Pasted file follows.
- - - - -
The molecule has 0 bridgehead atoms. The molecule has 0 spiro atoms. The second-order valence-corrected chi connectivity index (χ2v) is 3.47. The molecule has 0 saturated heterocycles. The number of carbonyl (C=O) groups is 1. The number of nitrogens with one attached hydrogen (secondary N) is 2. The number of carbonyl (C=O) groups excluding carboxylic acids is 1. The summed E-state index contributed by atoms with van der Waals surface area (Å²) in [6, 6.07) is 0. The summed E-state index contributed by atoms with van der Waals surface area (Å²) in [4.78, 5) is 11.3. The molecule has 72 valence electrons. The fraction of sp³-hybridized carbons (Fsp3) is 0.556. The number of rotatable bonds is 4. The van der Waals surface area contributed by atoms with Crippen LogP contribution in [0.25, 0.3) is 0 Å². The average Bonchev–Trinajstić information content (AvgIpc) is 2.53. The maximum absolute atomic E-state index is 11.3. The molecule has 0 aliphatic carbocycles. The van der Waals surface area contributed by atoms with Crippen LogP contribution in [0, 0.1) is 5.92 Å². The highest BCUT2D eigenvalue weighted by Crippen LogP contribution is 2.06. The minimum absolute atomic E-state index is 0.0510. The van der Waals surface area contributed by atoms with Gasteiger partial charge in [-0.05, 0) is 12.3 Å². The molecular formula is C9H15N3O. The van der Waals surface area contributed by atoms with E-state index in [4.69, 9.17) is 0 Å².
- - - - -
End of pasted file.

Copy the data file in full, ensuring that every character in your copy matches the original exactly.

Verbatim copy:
The molecule has 0 bridgehead atoms. The molecule has 0 spiro atoms. The second-order valence-corrected chi connectivity index (χ2v) is 3.47. The molecule has 0 saturated heterocycles. The number of carbonyl (C=O) groups is 1. The number of nitrogens with one attached hydrogen (secondary N) is 2. The number of carbonyl (C=O) groups excluding carboxylic acids is 1. The summed E-state index contributed by atoms with van der Waals surface area (Å²) in [6, 6.07) is 0. The summed E-state index contributed by atoms with van der Waals surface area (Å²) in [4.78, 5) is 11.3. The molecule has 72 valence electrons. The fraction of sp³-hybridized carbons (Fsp3) is 0.556. The number of rotatable bonds is 4. The van der Waals surface area contributed by atoms with Crippen LogP contribution in [0.25, 0.3) is 0 Å². The average Bonchev–Trinajstić information content (AvgIpc) is 2.53. The maximum absolute atomic E-state index is 11.3. The molecule has 0 aliphatic carbocycles. The van der Waals surface area contributed by atoms with Crippen LogP contribution in [0, 0.1) is 5.92 Å². The highest BCUT2D eigenvalue weighted by Crippen LogP contribution is 2.06. The minimum absolute atomic E-state index is 0.0510. The van der Waals surface area contributed by atoms with Gasteiger partial charge in [-0.05, 0) is 12.3 Å². The molecular formula is C9H15N3O. The van der Waals surface area contributed by atoms with E-state index in [4.69, 9.17) is 0 Å².